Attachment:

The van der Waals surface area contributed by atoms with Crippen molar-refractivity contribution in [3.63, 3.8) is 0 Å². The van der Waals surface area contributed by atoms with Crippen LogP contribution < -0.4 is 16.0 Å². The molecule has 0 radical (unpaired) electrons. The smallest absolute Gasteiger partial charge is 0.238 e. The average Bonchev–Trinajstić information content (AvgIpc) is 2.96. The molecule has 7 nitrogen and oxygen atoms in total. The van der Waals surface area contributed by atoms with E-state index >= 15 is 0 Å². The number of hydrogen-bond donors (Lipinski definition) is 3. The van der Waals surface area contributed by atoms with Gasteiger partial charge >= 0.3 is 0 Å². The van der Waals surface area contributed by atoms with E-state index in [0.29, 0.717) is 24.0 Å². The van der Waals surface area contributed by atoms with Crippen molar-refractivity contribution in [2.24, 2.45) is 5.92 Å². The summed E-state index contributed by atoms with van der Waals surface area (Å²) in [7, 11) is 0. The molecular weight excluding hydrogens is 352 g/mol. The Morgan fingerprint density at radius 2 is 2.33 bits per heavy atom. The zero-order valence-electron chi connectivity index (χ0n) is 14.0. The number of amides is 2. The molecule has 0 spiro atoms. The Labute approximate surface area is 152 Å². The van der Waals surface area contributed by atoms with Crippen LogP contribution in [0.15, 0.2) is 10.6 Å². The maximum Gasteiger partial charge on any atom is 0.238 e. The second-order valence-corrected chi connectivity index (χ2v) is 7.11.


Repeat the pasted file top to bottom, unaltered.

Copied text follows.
The van der Waals surface area contributed by atoms with Crippen molar-refractivity contribution in [3.63, 3.8) is 0 Å². The van der Waals surface area contributed by atoms with Crippen LogP contribution < -0.4 is 16.0 Å². The molecule has 0 radical (unpaired) electrons. The smallest absolute Gasteiger partial charge is 0.238 e. The average Bonchev–Trinajstić information content (AvgIpc) is 2.96. The molecule has 7 nitrogen and oxygen atoms in total. The van der Waals surface area contributed by atoms with E-state index >= 15 is 0 Å². The number of hydrogen-bond donors (Lipinski definition) is 3. The van der Waals surface area contributed by atoms with Gasteiger partial charge >= 0.3 is 0 Å². The van der Waals surface area contributed by atoms with E-state index in [0.29, 0.717) is 24.0 Å². The van der Waals surface area contributed by atoms with Crippen molar-refractivity contribution in [2.24, 2.45) is 5.92 Å². The summed E-state index contributed by atoms with van der Waals surface area (Å²) in [7, 11) is 0. The molecular weight excluding hydrogens is 352 g/mol. The Morgan fingerprint density at radius 2 is 2.33 bits per heavy atom. The zero-order valence-electron chi connectivity index (χ0n) is 14.0. The number of amides is 2. The molecule has 0 spiro atoms. The Labute approximate surface area is 152 Å². The van der Waals surface area contributed by atoms with Crippen LogP contribution in [0.15, 0.2) is 10.6 Å². The maximum Gasteiger partial charge on any atom is 0.238 e. The second-order valence-corrected chi connectivity index (χ2v) is 7.11.